Derrick White has embraced his role as the new leader of the San Antonio Spurs second unit and is playing as well as we could have hoped.
Early on in the preseason, it became clear that adjusting to his new role as the leader of the San Antonio Spurs second unit was going to take Derrick White some time. White struggled early on in preseason but came around and turned ambiguity into opportunity.
It wasn’t the first time that White had to adjust to a sudden change to his role on a team, not even close. That would have come last year, when Dejounte Murray, the Spurs presumed starting point guard, went down with an ACL tear. It initially looked like White would step in as Murray’s natural replacement but that was not to be. A heel injury would cause White to miss much of the early part of his second season with San Antonio.
When White finally did return it didn’t take him long to reassert himself as one of the Spurs’ most important players. He quickly showed why he had received so much hype as the next Spurs draft day steal. He would go on to start 55 games for the Spurs and was one of the most impressive players on the floor in San Antonio’s first-round playoff matchup with the Denver Nuggets.
White would go on to turn an invitation to the Team USA Select Team into a spot on the final 12-man roster thanks to his consistent play and more unforeseen opportunity. White didn’t play much in Team USA’s FIBA World Cup run but the experience was important for a player who knew he had more big adjustments coming.
Despite ending the season as the Spurs’ starting point guard, White’s role on the team was uncertain over the summer. With Murray’s impending return and the growth shown by Bryn Forbes, it was unclear where White would spend the majority of his minutes.
Early on in the preseason, it became apparent that Gregg Popovich had little intention of playing White and Murray together and would elect to have White come off the bench as the next great San Antonio Spurs sixth man.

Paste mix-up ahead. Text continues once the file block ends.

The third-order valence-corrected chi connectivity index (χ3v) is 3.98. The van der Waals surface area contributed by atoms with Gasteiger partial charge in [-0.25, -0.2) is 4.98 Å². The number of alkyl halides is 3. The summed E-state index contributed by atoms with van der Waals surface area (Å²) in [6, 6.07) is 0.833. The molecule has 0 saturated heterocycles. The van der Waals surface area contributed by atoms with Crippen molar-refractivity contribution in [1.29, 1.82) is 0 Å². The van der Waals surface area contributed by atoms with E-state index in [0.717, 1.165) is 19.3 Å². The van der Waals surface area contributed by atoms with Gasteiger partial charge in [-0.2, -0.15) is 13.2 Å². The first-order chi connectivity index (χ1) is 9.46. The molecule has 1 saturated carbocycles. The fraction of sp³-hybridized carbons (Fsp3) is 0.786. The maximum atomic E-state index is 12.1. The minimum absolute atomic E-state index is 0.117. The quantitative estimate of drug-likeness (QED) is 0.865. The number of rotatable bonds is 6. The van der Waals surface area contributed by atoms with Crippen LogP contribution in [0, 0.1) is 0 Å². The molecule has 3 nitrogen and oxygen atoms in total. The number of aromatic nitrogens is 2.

It took some time, but White has found his stride and is excelling in his new role. He’s put together back to back 20 point outings and has the San Antonio Spurs bench playing like one of the best in the league.
A league-leading bench unit has long been an important part of the Spurs’ success as a team. This year is no different. Blessed with one of the deepest benches in the league, San Antonio is using its second unit to expand or shrink leads as needed. With the help of trusted veterans such as Patty Mills and Rudy Gay, White is helping to lead a unit that his fourth in the league in overall plus/minus at +3.3
The free-flowing, pass-heavy style of play of the second unit also has San Antonio in the top 10 in pointers per game with 41.3. They’re also in the top 5 in bench assists with 10.3 per game. White is most comfortable with the ball in his hands and has done a great job of directing his unit’s personnel.
— San Antonio Spurs (@spurs) November 1, 2019
Not only is he setting up his teammates as well as he ever has, but White is also walking the line between facilitating and attacking with ease. White will look to pass, but if the lane is open he’s going right at the rim. He’s not going to pass up an open driving lane and the result has been the scoring output that the Spurs need.
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Marco Belinelli has his role as the Spurs sharpshooter, but Pop’s continuing trend of playing him over Walker and Carroll has frustrated Spurs fans to no end. Many believe that his minutes would be better allocated to one of Carroll or Walker.
A second unit featuring White, Walker, Gay, Carroll, and Jakob Poeltl would be vastly superior to many in the league. San Antonio lacks the star power of some of their other Western Conference foes but they can make up for it by dominating opposing bench units throughout the season.
White’s versatility and adaptability have made him a favorite of players, coaches, and fans. His success in his newly embraced role is just the latest example of White being the consummate team player. He’s going to be a critical part of San Antonio’s success for years to come.